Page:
iOxboom iPad Mounting System Review

Monday, September 8th, 2014 | by

A couple of years ago, I bought an iPad harness so I could mount the tablet near my drums. I spent no more than 90 seconds researching the purchase — only as long as it took to identify the best-selling compatible item from But the product turned out to be so poorly designed that I literally never used it. The iPad is an elegant device, very much unlike the depressingly mundane harness that, upon receipt, I immediately regretted purchasing.

Ever since then, I’ve had my eyes open for a better iPad mount. And I think I’ve just found one…

The iOxboom™ iPad Mount

iOxboomLatch Lake Music, creators of the much-lusted-after micKing® line of über-mic-stands, have partnered with iOmounts to adapt that company’s trademark magnetic i-device mount to the music market. The resulting product is just as slick and elegant as the iPad itself.

The iOxboom™ includes an 18'' Xtra® Boom (an adjustable, mount-anywhere boom arm), the iOcore/iOball (the red magnetic mount and metallic ball that constitute the core of the iOmounts system), and two iOadapts (stainless steel adhesive-backed plates that affix to the i-device).

The Xtra® Boom has been part of Latch Lake’s product line for a while. It is an add-on boom arm, designed to attach to an existing mic stand. It has an oversized clutch, measuring three inches in diameter, that promises to suspend heavier weights for longer times than the clutches on typical (read: “cheap”) mic stands. This one has an external tensioning nut, too, so in the event that the Xtra Boom does sag under load, it is a simple matter to tighten the nut to increase the grip of the clutch.

The arm’s angle, extension, and rotation can all be locked with one touch. Latch Lake calls it a “single lever lock system.” It works well. If you have ever spent time adjusting a typical mic boom arm, where the clutch controls the arm’s angle only, and a second knob controls the arm’s extension and rotation, you will instantly recognize that the Latch Lake solution is superior.

The Xtra Boom mounts to a mic stand (or drum stand) via two angled plates that can be tightened around a post of any diameter from 5/8''–1-3/16''. The design is similar to Tama’s “multiclamp” (visible in the photo at right), but significantly more streamlined in appearance.

For the iOxboom product, this Xtra Boom hosts the spherical iOball where the mic clip would normally go.

The iOball appears to be a simple ferrous metal ball, with a threaded hole for screwing onto the Xtra Boom arm (or any mic stand). According to Latch Lake, the iOball is made of “salt bath nitrided steel,” giving it a “nearly indestructible” finish that will not chip, peel, or scratch. The iOcore is a powerful magnet in a plastic housing; it grips the iOball with surprising strength, but can be dragged anywhere around the sphere to position the attached i-device.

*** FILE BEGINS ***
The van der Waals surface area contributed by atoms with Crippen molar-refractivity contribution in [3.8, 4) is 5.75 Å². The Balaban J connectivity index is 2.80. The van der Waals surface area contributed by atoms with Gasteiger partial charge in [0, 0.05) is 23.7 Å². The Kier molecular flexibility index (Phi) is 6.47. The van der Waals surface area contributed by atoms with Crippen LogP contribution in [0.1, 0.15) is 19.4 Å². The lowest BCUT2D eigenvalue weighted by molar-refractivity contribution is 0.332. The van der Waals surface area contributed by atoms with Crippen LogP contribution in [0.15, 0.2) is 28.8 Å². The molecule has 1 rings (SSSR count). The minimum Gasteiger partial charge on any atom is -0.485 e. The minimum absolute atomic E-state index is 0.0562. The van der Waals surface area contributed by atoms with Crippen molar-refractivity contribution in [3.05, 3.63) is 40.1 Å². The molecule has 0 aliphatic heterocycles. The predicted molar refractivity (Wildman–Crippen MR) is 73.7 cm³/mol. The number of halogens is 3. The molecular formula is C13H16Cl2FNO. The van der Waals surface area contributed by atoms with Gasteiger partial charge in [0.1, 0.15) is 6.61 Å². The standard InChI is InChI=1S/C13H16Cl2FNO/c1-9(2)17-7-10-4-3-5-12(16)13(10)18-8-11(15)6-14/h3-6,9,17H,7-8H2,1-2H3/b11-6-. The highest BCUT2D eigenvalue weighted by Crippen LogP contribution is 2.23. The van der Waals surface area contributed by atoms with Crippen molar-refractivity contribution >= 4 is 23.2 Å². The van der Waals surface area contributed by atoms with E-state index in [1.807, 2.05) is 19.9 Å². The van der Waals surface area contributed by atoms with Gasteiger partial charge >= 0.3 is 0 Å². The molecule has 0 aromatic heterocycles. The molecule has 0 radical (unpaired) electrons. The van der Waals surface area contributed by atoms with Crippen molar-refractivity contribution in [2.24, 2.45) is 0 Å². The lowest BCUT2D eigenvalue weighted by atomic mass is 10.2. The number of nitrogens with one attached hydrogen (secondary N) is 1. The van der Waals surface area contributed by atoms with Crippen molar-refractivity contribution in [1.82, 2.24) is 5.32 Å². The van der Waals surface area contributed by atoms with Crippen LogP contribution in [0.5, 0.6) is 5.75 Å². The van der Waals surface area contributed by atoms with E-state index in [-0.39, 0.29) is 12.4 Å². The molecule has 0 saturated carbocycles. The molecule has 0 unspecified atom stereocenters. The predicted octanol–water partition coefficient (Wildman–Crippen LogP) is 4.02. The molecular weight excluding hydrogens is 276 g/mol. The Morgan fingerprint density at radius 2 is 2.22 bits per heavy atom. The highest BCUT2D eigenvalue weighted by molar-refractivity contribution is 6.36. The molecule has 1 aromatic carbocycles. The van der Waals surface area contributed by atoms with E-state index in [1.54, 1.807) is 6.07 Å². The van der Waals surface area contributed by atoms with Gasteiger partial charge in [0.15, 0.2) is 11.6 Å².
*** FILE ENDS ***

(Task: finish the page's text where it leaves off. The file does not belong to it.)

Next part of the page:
In Use

Mounting an iPad just beyond my hi-hat — the perfect position for a metronome app, or for instructional videos — took only moments. Both the iOmounts hardware and the Xtra Boom are simple and intuitive.

For this test, I didn’t glue an iOadapt onto my iPad, but rather snapped my iPad into a case that had the iOadapt preinstalled. (The case was loaned by Latch Lake for this review.) This is an easy solution if you dislike having the iOadapt permanently installed on the back of your device. That’s not to say the iOadapt is obtrusive, but it would prevent the iPad from laying flat on a table, and so could conceivably get in the way if you tend to lay the iPad flat for other uses.

Repositioning the Xtra Boom is easy, thanks to the single adjustment lever described previously. Repositioning the iPad on the iOball is easy also, but takes two hands because the magnet’s grip on the ball is very strong. Removing the iPad from the magnetic mount is a one-handed operation. Spinning the iPad from portrait to landscape is a one-finger operation — and it is worth noting that this operation feels very secure. At no time did I fear that the iPad would drop off the magnetic mount, even during rotation.

The Sag Test

I positioned the Xtra Boom at its maximum extension, angled up at 45°, and mounted my iPad on the end via the iOmount hardware. Then I walked away, so as not to endure the screams from any tortured hardware…

When I returned a few minutes later, I was dismayed to see the iPad angled down at about 45°. The Xtra Boom clutch had slipped!

A brief inspection revealed the aforementioned tensioning nut on the Xtra Boom clutch. A quick half-turn of the nut was all it took to sufficiently tighten the clutch.

I repeated the test, and let the iPad sit there for over an hour. The iPad hadn’t moved a millimeter. See the onscreen timer in the photos at right. There was no sag in the clutch, no movement in the iOXmount. The entire apparatus was stationary, solid, and secure.

Not just for drummers

The Xtra Boom and iOxboom were not designed primarily for drummers, but for anyone who needs to mount a smartphone/tablet to a mic stand. I think that latter population includes just about every gigging musician everywhere. Players who have already converted their giant binders of sheet music and set lists into iPad documents can now do away with their giant Manhasset music stands too.